During the approximately 8,000 years that potatoes have been cultivated in the Andes, farmers have selected types to meet their particular local needs and preferences, as well as to thrive in the myriad microenvironments scattered throughout South America's 4,000-km-long mountainous backbone. This vast and long-standing selection process has resulted in thousands of distinct types, and Andean Indians sometimes grow up to 200 different kinds of potatoes in a single field.
Most of these Andean potatoes (various Solanum species) are quite unlike what people elsewhere take to be “normal” for a potato. They can have skin and flesh that is often brilliantly colored (sometimes bright yellow or deep purple). Some have eye-catching shapes, often being long, thin, and wrinkled. And most have a rich potato flavor and a high nutritional quality.
These “odd” potatoes deserve much more recognition. Many have appealing culinary qualities and could fill specialty niches in the huge worldwide potato industry. For example, they can be less watery than common potatoes or have nutlike tastes and crisp textures. Moreover, most of these little-known potatoes are adapted to marginal growing environments and possess considerable resistance to various troublesome diseases, insects, and nematodes, as well as frost.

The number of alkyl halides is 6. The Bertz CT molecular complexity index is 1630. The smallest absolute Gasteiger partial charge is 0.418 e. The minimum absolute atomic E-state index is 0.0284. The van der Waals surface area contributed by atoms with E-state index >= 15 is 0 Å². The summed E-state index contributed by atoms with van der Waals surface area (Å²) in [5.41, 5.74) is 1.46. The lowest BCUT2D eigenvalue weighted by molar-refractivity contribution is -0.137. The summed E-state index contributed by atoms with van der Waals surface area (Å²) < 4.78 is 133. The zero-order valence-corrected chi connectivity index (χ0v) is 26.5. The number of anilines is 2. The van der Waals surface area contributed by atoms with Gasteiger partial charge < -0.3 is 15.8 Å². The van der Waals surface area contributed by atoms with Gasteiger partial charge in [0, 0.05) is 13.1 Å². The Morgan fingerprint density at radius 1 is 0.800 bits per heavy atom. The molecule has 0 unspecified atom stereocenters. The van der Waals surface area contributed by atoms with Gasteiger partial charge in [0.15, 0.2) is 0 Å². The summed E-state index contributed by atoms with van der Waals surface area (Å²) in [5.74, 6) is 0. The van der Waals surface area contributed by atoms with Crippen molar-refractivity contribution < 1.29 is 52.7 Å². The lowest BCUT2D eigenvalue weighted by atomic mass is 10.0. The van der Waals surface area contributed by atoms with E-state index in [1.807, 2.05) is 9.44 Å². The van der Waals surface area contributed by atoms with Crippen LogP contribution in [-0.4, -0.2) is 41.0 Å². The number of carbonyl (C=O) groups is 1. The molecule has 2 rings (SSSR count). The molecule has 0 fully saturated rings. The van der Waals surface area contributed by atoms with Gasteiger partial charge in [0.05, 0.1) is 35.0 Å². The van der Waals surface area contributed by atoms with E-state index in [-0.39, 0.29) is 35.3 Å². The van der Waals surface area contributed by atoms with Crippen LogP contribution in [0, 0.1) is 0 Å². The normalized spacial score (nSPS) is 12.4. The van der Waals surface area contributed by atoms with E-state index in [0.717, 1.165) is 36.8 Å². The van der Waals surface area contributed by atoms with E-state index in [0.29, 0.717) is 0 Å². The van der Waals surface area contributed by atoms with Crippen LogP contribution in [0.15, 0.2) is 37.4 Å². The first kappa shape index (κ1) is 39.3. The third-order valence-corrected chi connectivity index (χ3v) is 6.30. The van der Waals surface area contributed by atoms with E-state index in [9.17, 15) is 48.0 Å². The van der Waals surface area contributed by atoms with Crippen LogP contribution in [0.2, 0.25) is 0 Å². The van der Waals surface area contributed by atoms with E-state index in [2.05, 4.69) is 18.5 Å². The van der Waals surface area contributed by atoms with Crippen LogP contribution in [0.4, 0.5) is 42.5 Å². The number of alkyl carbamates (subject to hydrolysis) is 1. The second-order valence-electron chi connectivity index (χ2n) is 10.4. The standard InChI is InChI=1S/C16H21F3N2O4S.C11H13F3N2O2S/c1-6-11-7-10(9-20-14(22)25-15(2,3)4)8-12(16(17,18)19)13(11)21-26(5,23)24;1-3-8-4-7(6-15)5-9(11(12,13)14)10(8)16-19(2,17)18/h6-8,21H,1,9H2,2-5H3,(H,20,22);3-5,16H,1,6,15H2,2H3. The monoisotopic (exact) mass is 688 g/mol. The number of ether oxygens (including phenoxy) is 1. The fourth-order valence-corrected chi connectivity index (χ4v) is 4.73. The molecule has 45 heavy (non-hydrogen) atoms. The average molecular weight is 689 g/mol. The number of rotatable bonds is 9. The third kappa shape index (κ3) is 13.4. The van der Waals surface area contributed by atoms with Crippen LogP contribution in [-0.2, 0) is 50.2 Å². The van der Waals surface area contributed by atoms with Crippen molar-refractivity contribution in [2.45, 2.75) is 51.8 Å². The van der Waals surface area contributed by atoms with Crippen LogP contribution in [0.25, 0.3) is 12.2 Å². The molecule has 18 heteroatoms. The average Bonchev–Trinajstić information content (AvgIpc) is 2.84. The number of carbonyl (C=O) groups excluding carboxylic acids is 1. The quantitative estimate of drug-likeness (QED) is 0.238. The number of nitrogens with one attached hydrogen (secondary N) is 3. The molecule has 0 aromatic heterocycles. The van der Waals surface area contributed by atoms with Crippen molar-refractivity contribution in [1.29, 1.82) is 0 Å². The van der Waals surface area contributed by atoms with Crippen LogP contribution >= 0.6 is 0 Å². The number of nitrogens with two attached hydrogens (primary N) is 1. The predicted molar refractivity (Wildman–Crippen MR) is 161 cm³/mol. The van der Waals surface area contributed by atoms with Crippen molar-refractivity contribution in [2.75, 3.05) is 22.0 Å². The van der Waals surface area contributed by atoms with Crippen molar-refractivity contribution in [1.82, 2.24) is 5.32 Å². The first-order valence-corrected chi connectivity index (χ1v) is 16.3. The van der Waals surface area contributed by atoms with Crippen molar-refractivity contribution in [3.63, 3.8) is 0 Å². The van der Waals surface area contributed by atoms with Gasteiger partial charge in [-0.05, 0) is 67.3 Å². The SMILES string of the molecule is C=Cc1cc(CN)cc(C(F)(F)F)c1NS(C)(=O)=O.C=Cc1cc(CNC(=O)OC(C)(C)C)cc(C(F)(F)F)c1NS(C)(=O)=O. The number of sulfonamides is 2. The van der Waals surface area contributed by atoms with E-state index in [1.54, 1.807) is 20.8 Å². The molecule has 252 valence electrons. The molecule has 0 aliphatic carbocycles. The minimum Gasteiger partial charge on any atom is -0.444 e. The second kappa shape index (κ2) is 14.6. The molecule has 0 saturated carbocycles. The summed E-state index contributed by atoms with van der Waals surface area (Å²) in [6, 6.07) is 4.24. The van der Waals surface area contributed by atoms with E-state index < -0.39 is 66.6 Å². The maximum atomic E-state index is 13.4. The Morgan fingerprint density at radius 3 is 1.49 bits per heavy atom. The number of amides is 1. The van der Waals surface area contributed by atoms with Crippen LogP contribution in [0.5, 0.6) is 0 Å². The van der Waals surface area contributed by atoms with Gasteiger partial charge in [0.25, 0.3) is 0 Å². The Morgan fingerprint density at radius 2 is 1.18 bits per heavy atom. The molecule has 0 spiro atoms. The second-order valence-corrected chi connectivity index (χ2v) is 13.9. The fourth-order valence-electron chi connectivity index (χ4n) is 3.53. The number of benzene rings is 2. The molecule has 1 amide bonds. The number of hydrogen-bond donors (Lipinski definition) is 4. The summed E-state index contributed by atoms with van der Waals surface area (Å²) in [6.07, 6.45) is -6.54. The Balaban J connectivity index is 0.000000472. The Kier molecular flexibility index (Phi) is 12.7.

There has never been a better time to investigate these lesser-known crops. New markets for small or unusual potatoes are springing up. In North America, for instance, the food industry is avidly exploiting miniature vegetables of all kinds, and demand is increasing for small and colorful potatoes in particular.1 ,2